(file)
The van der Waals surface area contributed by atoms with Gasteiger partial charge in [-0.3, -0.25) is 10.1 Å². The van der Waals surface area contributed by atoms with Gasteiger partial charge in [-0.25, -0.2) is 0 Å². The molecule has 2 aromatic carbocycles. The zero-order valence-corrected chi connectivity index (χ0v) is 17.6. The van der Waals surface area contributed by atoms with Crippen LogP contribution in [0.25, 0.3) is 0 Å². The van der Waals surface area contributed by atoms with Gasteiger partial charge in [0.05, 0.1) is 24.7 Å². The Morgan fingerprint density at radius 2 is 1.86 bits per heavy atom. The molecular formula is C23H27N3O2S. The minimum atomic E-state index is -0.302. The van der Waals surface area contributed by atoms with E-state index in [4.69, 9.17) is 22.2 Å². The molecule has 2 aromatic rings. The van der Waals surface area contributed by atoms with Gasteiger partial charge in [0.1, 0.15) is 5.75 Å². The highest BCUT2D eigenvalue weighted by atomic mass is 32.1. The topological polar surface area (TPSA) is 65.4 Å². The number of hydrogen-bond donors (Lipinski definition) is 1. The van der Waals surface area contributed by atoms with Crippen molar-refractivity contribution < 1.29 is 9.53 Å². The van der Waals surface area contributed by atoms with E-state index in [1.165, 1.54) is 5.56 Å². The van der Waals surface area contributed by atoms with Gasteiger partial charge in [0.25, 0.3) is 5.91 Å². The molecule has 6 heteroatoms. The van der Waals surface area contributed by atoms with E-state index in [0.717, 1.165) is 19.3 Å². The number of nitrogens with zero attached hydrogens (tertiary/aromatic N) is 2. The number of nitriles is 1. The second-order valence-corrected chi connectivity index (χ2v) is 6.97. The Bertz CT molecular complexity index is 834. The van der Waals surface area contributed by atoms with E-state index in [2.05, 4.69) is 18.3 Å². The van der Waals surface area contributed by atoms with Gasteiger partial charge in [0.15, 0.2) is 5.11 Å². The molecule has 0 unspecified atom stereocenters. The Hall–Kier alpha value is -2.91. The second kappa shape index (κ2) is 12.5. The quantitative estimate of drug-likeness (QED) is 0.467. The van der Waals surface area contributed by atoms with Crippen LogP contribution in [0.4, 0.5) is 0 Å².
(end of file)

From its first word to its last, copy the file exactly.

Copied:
The van der Waals surface area contributed by atoms with Gasteiger partial charge in [-0.3, -0.25) is 10.1 Å². The van der Waals surface area contributed by atoms with Gasteiger partial charge in [-0.25, -0.2) is 0 Å². The molecule has 2 aromatic carbocycles. The zero-order valence-corrected chi connectivity index (χ0v) is 17.6. The van der Waals surface area contributed by atoms with Crippen LogP contribution in [0.25, 0.3) is 0 Å². The van der Waals surface area contributed by atoms with Gasteiger partial charge in [0.05, 0.1) is 24.7 Å². The Morgan fingerprint density at radius 2 is 1.86 bits per heavy atom. The molecular formula is C23H27N3O2S. The minimum atomic E-state index is -0.302. The van der Waals surface area contributed by atoms with E-state index in [4.69, 9.17) is 22.2 Å². The molecule has 2 aromatic rings. The van der Waals surface area contributed by atoms with Gasteiger partial charge in [0.1, 0.15) is 5.75 Å². The highest BCUT2D eigenvalue weighted by atomic mass is 32.1. The topological polar surface area (TPSA) is 65.4 Å². The number of hydrogen-bond donors (Lipinski definition) is 1. The van der Waals surface area contributed by atoms with Crippen molar-refractivity contribution < 1.29 is 9.53 Å². The van der Waals surface area contributed by atoms with E-state index in [1.165, 1.54) is 5.56 Å². The van der Waals surface area contributed by atoms with Gasteiger partial charge in [0.25, 0.3) is 5.91 Å². The molecule has 6 heteroatoms. The van der Waals surface area contributed by atoms with E-state index in [0.717, 1.165) is 19.3 Å². The number of nitrogens with zero attached hydrogens (tertiary/aromatic N) is 2. The number of nitriles is 1. The second-order valence-corrected chi connectivity index (χ2v) is 6.97. The Bertz CT molecular complexity index is 834. The van der Waals surface area contributed by atoms with E-state index in [2.05, 4.69) is 18.3 Å². The van der Waals surface area contributed by atoms with Gasteiger partial charge in [0.15, 0.2) is 5.11 Å². The molecule has 0 unspecified atom stereocenters. The Hall–Kier alpha value is -2.91. The second kappa shape index (κ2) is 12.5. The quantitative estimate of drug-likeness (QED) is 0.467. The van der Waals surface area contributed by atoms with Crippen LogP contribution in [0.4, 0.5) is 0 Å².